Concluding, tiotropium/olodaterol 5/5 μg FDC remains an effective and safe pharmacological treatment for most COPD patients [28, 29, 30]. Perhaps a different development strategy based on solid data obtained from human isolated airways, and not from not-translational animal models of drugs interaction [20, 31], would have driven towards a better-balanced LABA/LAMA FDC to be tested in Phase III RCTs. Accurate bench-to-bedside plans are needed also in the development of triple combination therapies for asthma and COPD, in which the presence of an ICS in the formulation may further modulate the beneficial interaction between the LABA and the LAMA in the formulation [21, 32].

Notes

Acknowledgements

Funding

No funding or sponsorship was received for this study or publication of this article.

Authorship

All named authors meet the International Committee of Medical Journal Editors (ICMJE) criteria for authorship for this article, take responsibility for the integrity of the work as a whole, and have given their approval for this version to be published.

Authorship contributions

All the authors provided substantial contributions to the conception or design of the work; or the acquisition, analysis, or interpretation of data for the work; AND drafted the work or revising it critically for important intellectual content; AND approved the final version to be published; AND agreed to be accountable for all aspects of the work in ensuring that questions related to the accuracy or integrity of any part of the work are appropriately investigated and resolved.

Disclosures

Luigino Calzetta has participated as an advisor in scientific meetings under the sponsorship of Boehringer Ingelheim and Novartis, received non-financial support from AstraZeneca, a research grant partially funded by Chiesi Farmaceutici, Boehringer Ingelheim, Novartis and Almirall, and is or has been a consultant to ABC Farmaceutici, Recipharm, Zambon, Verona Pharma and Ockham Biotech. His department was funded by Almirall, Boehringer Ingelheim, Chiesi Farmaceutici, Novartis and Zambon. Maria Gabriella Matera has participated as a lecturer and advisor in scientific meetings and courses under the sponsorship of Almirall, AstraZeneca, Boehringer Ingelheim, Chiesi Farmaceutici, GlaxoSmithKline and Novartis, and has been a consultant to ABC Farmaceutici and Chiesi Farmaceutici. Her department was funded by Novartis. Mario Cazzola has participated as a faculty member and advisor in scientific meetings and courses under the sponsorship of Almirall, AstraZeneca, Biofutura, Boehringer Ingelheim, Chiesi Farmaceutici, GlaxoSmithKline, Menarini Group, Lallemand, Mundipharma, Novartis, Pfizer, Recipharm, Verona Pharma and Zambon, and is or has been a consultant to ABC Farmaceutici, AstraZeneca, Chiesi Farmaceutici, Recipharm, Lallemand, Novartis, Ockham Biotech, Verona Pharma and Zambon. His department was funded by Almirall, Boehringer Ingelheim, Novartis and Zambon. Paola Rogliani has participated as a lecturer and advisor in scientific meetings and courses under the sponsorship of Almirall, AstraZeneca, Biofutura, Boehringer Ingelheim, Chiesi Farmaceutici, GlaxoSmithKline, Menarini Group, Mundipharma and Novartis. Her department was funded by Almirall, Boehringer Ingelheim, Chiesi Farmaceutici, Novartis and Zambon.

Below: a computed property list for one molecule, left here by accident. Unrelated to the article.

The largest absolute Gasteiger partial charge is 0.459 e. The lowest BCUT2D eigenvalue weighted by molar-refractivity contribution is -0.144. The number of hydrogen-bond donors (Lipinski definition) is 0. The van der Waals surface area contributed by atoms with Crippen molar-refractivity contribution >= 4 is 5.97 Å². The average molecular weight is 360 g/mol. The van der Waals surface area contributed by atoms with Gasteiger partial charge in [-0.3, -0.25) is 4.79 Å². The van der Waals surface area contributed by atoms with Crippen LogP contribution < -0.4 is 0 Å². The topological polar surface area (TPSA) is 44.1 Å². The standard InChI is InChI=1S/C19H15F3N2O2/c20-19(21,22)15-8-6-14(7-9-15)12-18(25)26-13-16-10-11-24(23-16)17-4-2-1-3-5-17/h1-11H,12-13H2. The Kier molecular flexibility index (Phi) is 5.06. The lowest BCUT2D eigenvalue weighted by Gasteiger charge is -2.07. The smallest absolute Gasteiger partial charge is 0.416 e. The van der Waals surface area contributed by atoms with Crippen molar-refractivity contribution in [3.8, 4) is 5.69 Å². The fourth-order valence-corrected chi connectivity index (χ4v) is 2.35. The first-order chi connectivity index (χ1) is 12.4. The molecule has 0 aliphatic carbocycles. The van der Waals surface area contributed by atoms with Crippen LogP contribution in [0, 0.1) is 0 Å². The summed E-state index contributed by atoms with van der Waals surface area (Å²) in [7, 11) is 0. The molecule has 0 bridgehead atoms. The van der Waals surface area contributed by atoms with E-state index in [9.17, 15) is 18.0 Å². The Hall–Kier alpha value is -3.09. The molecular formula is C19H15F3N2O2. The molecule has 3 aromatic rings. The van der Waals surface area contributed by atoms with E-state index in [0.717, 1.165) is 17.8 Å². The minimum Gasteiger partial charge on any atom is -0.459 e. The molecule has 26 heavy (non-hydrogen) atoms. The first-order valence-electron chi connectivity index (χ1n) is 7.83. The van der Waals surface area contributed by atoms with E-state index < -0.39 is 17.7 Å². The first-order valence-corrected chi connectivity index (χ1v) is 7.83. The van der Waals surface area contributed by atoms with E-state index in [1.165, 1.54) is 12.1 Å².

Compliance with Ethics Guidelines

This article is based on previously conducted studies and does not contain any studies with human participants or animals performed by any of the authors.

Data Availability

the datasets during and/or analyzed during the current study are available from the corresponding author on reasonable request.

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Authors and Affiliations

  1. 1.Unit of Respiratory Medicine, Department of Experimental MedicineUniversity of Rome “Tor Vergata”RomeItaly
  2. 2.Unit of Pharmacology, Department of Experimental MedicineUniversity of Campania “Luigi Vanvitelli”NaplesItaly